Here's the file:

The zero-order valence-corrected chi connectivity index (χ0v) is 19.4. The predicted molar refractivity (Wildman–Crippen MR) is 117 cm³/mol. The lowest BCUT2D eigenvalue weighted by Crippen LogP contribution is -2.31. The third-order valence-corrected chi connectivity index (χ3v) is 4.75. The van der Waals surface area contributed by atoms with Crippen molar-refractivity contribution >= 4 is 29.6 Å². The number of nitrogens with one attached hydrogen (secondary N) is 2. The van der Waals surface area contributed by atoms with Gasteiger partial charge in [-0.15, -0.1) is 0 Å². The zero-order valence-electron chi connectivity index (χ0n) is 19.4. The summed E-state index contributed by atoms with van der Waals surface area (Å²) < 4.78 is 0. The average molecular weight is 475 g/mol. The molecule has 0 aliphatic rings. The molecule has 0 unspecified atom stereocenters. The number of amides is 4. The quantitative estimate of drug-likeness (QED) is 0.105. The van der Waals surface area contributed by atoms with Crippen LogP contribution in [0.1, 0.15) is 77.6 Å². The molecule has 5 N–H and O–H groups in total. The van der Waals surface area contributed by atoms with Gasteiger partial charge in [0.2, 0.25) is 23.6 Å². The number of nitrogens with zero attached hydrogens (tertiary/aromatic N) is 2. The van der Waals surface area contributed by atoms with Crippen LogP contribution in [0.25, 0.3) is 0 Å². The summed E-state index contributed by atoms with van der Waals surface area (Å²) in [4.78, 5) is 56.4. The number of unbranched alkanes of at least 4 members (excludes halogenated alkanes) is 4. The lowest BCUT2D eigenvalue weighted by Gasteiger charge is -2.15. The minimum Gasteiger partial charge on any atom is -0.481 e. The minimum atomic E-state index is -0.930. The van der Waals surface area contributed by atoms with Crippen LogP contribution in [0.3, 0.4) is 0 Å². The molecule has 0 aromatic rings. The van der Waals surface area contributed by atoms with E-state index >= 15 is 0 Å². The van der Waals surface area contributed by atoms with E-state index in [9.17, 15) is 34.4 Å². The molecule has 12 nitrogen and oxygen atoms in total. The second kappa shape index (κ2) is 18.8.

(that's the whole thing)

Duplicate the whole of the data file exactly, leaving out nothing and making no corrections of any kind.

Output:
The zero-order valence-corrected chi connectivity index (χ0v) is 19.4. The predicted molar refractivity (Wildman–Crippen MR) is 117 cm³/mol. The lowest BCUT2D eigenvalue weighted by Crippen LogP contribution is -2.31. The third-order valence-corrected chi connectivity index (χ3v) is 4.75. The van der Waals surface area contributed by atoms with Crippen molar-refractivity contribution >= 4 is 29.6 Å². The number of nitrogens with one attached hydrogen (secondary N) is 2. The van der Waals surface area contributed by atoms with Gasteiger partial charge in [-0.15, -0.1) is 0 Å². The zero-order valence-electron chi connectivity index (χ0n) is 19.4. The summed E-state index contributed by atoms with van der Waals surface area (Å²) < 4.78 is 0. The average molecular weight is 475 g/mol. The molecule has 0 aliphatic rings. The molecule has 0 unspecified atom stereocenters. The number of amides is 4. The quantitative estimate of drug-likeness (QED) is 0.105. The van der Waals surface area contributed by atoms with Crippen LogP contribution in [0.1, 0.15) is 77.6 Å². The molecule has 5 N–H and O–H groups in total. The van der Waals surface area contributed by atoms with Gasteiger partial charge in [0.2, 0.25) is 23.6 Å². The number of nitrogens with zero attached hydrogens (tertiary/aromatic N) is 2. The van der Waals surface area contributed by atoms with Crippen LogP contribution in [0.25, 0.3) is 0 Å². The summed E-state index contributed by atoms with van der Waals surface area (Å²) in [4.78, 5) is 56.4. The number of unbranched alkanes of at least 4 members (excludes halogenated alkanes) is 4. The lowest BCUT2D eigenvalue weighted by Gasteiger charge is -2.15. The minimum Gasteiger partial charge on any atom is -0.481 e. The minimum atomic E-state index is -0.930. The van der Waals surface area contributed by atoms with Crippen LogP contribution in [0.3, 0.4) is 0 Å². The molecule has 0 aromatic rings. The van der Waals surface area contributed by atoms with E-state index >= 15 is 0 Å². The van der Waals surface area contributed by atoms with E-state index in [9.17, 15) is 34.4 Å². The molecule has 12 nitrogen and oxygen atoms in total. The second kappa shape index (κ2) is 18.8.